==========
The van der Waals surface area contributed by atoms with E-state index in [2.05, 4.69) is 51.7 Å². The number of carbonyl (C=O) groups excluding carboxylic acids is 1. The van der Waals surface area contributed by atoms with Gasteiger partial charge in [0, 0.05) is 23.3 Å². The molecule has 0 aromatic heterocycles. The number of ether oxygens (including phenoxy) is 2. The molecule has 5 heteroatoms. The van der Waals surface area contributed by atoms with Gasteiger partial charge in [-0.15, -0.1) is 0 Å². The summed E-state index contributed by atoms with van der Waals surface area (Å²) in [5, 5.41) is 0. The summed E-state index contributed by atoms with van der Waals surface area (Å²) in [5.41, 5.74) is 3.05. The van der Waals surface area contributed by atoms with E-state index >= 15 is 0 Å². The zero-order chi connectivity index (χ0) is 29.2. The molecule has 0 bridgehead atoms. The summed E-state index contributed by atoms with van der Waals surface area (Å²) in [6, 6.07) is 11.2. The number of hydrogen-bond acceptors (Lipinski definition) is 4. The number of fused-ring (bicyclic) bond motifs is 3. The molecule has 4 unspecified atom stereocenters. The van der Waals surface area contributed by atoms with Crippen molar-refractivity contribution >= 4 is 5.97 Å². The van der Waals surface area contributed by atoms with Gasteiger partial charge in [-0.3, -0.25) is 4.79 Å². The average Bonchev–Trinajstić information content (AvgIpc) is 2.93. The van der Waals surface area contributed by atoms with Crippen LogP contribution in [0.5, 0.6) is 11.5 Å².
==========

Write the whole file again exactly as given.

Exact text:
The van der Waals surface area contributed by atoms with E-state index in [2.05, 4.69) is 51.7 Å². The number of carbonyl (C=O) groups excluding carboxylic acids is 1. The van der Waals surface area contributed by atoms with Gasteiger partial charge in [0, 0.05) is 23.3 Å². The molecule has 0 aromatic heterocycles. The number of ether oxygens (including phenoxy) is 2. The molecule has 5 heteroatoms. The van der Waals surface area contributed by atoms with Gasteiger partial charge in [-0.15, -0.1) is 0 Å². The summed E-state index contributed by atoms with van der Waals surface area (Å²) in [5, 5.41) is 0. The summed E-state index contributed by atoms with van der Waals surface area (Å²) in [5.41, 5.74) is 3.05. The van der Waals surface area contributed by atoms with E-state index >= 15 is 0 Å². The zero-order chi connectivity index (χ0) is 29.2. The molecule has 0 bridgehead atoms. The summed E-state index contributed by atoms with van der Waals surface area (Å²) in [6, 6.07) is 11.2. The number of hydrogen-bond acceptors (Lipinski definition) is 4. The number of fused-ring (bicyclic) bond motifs is 3. The molecule has 4 unspecified atom stereocenters. The van der Waals surface area contributed by atoms with Crippen molar-refractivity contribution >= 4 is 5.97 Å². The van der Waals surface area contributed by atoms with Gasteiger partial charge in [-0.3, -0.25) is 4.79 Å². The average Bonchev–Trinajstić information content (AvgIpc) is 2.93. The van der Waals surface area contributed by atoms with Crippen LogP contribution in [0.5, 0.6) is 11.5 Å².